In the following, the resulting equation is solved via the differential quadrature method as a powerful numerical technique, and finally, the axial buckling load is calculated. The key point of the adopted numerical technique, indeed, lies in the accurate approximation of a generalorder derivative of a smooth function through a linear combination of its values assumed at the selected collocation points discretizing the domain, even for a reduced number of 21 grid points. The accuracy of the proposed approach is confirmed by comparing our results with the exciting numerical ones. Finally, a detailed parameterization study is performed to peruse the effect of slenderness ratio, powerlaw index, Eringen’s parameter, and core thickness to facelayer ratio on the buckling characteristics of a simply supported sandwich Timoshenko nanobeam.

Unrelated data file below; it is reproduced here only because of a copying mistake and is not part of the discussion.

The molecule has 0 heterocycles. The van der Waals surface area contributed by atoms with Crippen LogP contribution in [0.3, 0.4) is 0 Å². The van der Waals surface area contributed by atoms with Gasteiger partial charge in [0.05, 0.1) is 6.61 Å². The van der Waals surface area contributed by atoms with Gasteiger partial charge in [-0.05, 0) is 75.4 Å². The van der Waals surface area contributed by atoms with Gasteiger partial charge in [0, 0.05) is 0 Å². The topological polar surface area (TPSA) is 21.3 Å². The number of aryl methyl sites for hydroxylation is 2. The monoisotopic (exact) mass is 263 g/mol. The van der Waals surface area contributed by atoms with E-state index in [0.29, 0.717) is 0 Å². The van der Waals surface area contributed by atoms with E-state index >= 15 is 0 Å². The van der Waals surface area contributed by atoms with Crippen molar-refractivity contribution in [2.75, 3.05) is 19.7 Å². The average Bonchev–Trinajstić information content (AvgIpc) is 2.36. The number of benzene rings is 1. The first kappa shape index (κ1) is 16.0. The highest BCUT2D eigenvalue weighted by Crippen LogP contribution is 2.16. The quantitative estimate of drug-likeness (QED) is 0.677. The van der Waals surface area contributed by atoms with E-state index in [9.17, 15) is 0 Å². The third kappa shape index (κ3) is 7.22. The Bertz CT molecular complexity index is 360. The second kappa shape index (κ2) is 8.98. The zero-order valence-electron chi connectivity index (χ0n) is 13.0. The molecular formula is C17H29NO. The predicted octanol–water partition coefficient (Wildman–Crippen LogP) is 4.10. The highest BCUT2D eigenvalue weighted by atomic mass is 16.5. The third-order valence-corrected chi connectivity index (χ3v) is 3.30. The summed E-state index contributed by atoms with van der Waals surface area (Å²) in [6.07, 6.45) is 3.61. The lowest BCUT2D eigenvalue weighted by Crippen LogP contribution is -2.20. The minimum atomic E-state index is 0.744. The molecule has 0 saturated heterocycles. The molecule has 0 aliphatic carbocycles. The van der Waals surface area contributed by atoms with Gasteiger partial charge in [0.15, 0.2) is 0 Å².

In addition to the mentioned results in the text, it can be stated that the numerical methodology established herein can accurately estimate the endurable axial critical load of sandwich shear deformable nanobeam with different types of longitudinal variations in the properties of the core material. Therefore, the proposed approach can be applied for an optimized design of smart devices.
References